Suppose that m is an int. and has primitive roots; then, we know that the product of the pos. integers less than m and also relatively prime to m is congruent to -1 (mod m). (Notice that if m were prime, this would just be Wilson’s Theorem).
a.) Give an example of this theorem for a m (a compositive number) that is greater than 10
b.) Give an example that shows the result of this theorem will not always be true if m doesn't have primitive roots.
c.) Prove the theorem.
HINT: for all primes p, if gcd(a,p) = 1, then a^((p-1)/2) = +/- 1 (mod p)
This idea then leads to this next theorem which you may want to use in your proof: Theorem: If m (composite or prime) has a primitive root r,
then r^(phi(m)/2) = -1 (mod m)
What theorem? Wilson's theorem? I do not know what you want me to prove.
r^phi(m) = 1 (mod m)This idea then leads to this next theorem which you may want to use in your proof: Theorem: If m (composite or prime) has a primitive root r,
then r^(phi(m)/2) = -1 (mod m)
Thus,
r^(phi(m))-1=0(mod m)
If m>2 then phi(m) is even, thus,
[r^(phi(m)/2) - 1][r^(phi(m)/2 + 1] = 0 (mod m)
We need to show that none of these two factors are divisors or zero.
Once we show that then either the first or second is zero.
Note it cannot be the first because that implies:
r^(phi(m)/2) = 1 (mod m).
And phi(m)/2 < phi(m) a contradiction because phi(m)=ord_m(r)
Thus,
r^(phi(m)/2) = -1 (mod m)
Q.E.D.
Thanks for the proof, TPH, but I have to prove
"Suppose that m is an int. and has primitive roots; then, we know that the product of the pos. integers less than m and also relatively prime to m is congruent to -1 (mod m). (Notice that if m were prime, this would just be Wilson’s Theorem)."
That part.
The professor, then, suggests to prove that by using the following:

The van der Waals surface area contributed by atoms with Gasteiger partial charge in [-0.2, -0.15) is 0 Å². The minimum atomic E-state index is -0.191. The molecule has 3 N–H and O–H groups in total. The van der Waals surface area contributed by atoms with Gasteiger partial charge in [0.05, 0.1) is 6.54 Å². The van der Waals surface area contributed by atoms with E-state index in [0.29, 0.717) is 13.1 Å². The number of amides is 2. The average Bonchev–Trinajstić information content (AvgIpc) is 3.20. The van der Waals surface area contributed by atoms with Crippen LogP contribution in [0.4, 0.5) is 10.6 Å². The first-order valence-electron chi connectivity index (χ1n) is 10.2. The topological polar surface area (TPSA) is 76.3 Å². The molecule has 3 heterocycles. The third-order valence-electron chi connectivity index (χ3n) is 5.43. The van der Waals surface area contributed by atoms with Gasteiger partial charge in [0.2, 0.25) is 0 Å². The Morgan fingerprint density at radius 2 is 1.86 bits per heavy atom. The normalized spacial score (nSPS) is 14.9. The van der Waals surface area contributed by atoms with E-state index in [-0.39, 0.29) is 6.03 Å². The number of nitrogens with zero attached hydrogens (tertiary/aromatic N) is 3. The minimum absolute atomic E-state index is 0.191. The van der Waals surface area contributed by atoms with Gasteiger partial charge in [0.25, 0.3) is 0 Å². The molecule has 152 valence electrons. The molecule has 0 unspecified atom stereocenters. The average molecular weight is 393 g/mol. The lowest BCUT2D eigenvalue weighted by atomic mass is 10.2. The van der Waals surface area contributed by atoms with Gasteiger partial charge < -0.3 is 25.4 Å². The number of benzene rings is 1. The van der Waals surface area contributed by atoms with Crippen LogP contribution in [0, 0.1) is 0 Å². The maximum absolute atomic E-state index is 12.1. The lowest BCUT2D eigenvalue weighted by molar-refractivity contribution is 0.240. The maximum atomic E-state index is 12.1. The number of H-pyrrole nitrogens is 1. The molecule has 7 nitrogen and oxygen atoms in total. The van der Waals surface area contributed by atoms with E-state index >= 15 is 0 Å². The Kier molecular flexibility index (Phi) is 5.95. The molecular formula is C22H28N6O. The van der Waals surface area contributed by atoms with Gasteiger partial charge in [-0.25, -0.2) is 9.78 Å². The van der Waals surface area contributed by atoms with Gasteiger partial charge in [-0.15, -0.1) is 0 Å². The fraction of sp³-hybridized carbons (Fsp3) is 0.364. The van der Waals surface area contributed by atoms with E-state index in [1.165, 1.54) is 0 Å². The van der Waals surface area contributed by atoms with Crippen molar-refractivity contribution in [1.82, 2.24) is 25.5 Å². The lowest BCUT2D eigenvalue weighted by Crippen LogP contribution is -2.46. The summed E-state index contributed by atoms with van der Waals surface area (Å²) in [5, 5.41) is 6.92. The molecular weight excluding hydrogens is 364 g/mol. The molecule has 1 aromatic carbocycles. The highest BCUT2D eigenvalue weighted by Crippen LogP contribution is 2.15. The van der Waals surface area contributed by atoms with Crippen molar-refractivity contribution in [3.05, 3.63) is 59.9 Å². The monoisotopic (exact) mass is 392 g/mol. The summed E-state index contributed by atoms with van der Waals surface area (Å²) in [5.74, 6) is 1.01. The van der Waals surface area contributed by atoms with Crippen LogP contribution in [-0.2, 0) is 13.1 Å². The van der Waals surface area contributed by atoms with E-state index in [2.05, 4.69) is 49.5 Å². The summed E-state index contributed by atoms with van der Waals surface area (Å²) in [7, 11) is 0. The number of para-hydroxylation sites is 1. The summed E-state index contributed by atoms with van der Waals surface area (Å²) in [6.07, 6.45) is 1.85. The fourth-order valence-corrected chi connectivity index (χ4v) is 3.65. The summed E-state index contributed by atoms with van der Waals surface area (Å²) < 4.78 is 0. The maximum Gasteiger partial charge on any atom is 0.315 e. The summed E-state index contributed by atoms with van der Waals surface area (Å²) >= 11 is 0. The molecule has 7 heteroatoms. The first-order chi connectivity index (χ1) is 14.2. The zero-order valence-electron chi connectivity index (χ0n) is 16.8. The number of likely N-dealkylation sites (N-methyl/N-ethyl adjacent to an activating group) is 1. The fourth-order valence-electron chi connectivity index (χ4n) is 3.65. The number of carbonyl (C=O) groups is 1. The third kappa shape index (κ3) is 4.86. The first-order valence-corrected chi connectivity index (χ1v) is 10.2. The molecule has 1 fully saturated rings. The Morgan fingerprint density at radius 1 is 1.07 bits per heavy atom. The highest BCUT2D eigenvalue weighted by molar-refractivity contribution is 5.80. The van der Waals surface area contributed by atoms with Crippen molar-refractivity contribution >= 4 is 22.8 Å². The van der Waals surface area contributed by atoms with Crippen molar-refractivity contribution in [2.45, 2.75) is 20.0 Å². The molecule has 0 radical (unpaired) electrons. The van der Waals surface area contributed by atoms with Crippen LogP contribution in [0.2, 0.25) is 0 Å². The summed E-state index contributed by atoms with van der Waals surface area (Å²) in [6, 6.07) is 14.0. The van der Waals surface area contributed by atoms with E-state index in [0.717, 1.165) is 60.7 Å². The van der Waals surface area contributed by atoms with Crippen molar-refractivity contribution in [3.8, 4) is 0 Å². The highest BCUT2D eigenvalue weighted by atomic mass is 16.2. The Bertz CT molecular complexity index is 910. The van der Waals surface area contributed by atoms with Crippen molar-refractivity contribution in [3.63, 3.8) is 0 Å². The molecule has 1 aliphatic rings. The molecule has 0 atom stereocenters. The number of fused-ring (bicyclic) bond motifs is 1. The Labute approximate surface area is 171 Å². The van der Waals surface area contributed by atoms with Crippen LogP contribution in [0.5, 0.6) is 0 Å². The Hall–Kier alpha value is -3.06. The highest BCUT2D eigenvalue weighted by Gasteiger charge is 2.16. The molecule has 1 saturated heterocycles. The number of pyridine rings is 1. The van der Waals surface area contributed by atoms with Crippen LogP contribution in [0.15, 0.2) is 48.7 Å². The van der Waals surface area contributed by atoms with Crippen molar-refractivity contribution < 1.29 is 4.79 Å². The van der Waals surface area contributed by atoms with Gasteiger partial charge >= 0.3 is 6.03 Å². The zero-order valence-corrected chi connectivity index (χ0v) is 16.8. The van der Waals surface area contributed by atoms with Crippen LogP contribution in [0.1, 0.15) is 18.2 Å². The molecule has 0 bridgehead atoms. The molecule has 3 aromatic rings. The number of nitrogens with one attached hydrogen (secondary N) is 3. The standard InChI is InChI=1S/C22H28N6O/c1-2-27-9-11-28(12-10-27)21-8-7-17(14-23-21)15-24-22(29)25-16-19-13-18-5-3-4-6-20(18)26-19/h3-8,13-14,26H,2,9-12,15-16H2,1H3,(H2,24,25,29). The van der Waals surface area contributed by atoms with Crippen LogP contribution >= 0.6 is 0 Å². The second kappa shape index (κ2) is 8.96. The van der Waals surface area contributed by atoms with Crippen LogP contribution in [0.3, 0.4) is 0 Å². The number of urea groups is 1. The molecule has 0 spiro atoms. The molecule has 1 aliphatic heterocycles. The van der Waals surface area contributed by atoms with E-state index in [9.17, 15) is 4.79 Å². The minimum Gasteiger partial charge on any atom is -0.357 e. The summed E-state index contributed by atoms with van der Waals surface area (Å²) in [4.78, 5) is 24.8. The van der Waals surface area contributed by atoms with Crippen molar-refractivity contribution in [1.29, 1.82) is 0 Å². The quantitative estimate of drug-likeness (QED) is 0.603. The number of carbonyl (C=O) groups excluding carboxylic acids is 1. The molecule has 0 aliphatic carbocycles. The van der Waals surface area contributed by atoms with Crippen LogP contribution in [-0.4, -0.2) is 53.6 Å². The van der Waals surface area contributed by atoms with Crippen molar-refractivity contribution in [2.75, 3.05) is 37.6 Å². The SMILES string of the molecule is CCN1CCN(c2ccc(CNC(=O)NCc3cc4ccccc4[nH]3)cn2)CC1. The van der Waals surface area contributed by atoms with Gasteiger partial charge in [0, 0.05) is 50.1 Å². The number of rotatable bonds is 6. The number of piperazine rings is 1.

"This idea then leads to this next theorem which you may want to use in your proof: Theorem: If m (composite or prime) has a primitive root r,
then r^(phi(m)/2) = -1 (mod m)"
So using THAT, you prove the first theorem that I need to find a proof for.
I expect you two things about primitive roots.
Theorem 1: If r is a primitive root for a number m>1 then the set {r,r^2,r^3,...,r^[phi(m)]} are exactly all the integers relatively prime to m (and less than m).
The above theorem is the fundamental property of the primitive root.
Theorem 2: If m>2 then phi(m) is even.
Theorem 3: If r is a primitive root then r^[phi(m)] =1 (mod m).
Actually that is basically the definition of what a primitve root is.
Okay, here is the fundamental part in this proof.
If A_1,A_2,...,A_[phi(m)] are all the integers >=1 and relatively prime to m (and less than it) then there product is,
A_1*A_2*...*A_[phi(m)]
But by Theorem 1, it is r*r^2*....*r^[phi(m)]
(Note necessarily in that order. But they can be rearranged by Dirichlet's Pigeonhole Principle).
Now follow the attachment. (That "p" should really be a "m" in the last line).
We still never proved this. My professor suggests the following simple and elegant proof.
Let r be a primitive root of m. Then there exists a positive integer k such that r^k = -1 (mod m). Now what can k be? Note if k<phi(m)/2 then (r^k)^2 = r^(2k) = 1 (mod m) with 2k<phi(m). Contradicting the fact the r is a primitive root. If k>phi(m)/2 then the order of an interger must divide phi(m) [This is a theorem]. But then that is impossible because phi(m)/2 does not divide phi(m). Thus k=phi(m)/2 is the only possible exponent for r to produce -1 under modulo m.
Q.E.D.